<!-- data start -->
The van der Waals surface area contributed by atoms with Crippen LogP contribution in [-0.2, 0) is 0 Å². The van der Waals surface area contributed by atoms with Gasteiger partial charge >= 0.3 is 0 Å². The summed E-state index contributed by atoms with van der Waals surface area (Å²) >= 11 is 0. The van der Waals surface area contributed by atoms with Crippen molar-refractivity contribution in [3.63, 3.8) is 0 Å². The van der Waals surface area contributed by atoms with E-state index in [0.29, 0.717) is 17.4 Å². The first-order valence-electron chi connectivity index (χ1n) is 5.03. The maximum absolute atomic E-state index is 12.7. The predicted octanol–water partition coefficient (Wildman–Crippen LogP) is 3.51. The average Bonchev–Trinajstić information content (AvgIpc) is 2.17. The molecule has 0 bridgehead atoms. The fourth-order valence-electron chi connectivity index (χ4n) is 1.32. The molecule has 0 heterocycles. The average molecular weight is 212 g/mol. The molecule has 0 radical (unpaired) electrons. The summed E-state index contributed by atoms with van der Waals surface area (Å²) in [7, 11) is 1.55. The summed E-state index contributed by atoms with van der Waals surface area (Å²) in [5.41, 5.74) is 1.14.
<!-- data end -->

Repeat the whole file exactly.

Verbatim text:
The van der Waals surface area contributed by atoms with Crippen LogP contribution in [-0.2, 0) is 0 Å². The van der Waals surface area contributed by atoms with Gasteiger partial charge >= 0.3 is 0 Å². The summed E-state index contributed by atoms with van der Waals surface area (Å²) >= 11 is 0. The van der Waals surface area contributed by atoms with Crippen molar-refractivity contribution in [3.63, 3.8) is 0 Å². The van der Waals surface area contributed by atoms with E-state index in [0.29, 0.717) is 17.4 Å². The first-order valence-electron chi connectivity index (χ1n) is 5.03. The maximum absolute atomic E-state index is 12.7. The predicted octanol–water partition coefficient (Wildman–Crippen LogP) is 3.51. The average Bonchev–Trinajstić information content (AvgIpc) is 2.17. The molecule has 0 bridgehead atoms. The fourth-order valence-electron chi connectivity index (χ4n) is 1.32. The molecule has 0 heterocycles. The average molecular weight is 212 g/mol. The molecule has 0 radical (unpaired) electrons. The summed E-state index contributed by atoms with van der Waals surface area (Å²) in [7, 11) is 1.55. The summed E-state index contributed by atoms with van der Waals surface area (Å²) in [5.41, 5.74) is 1.14.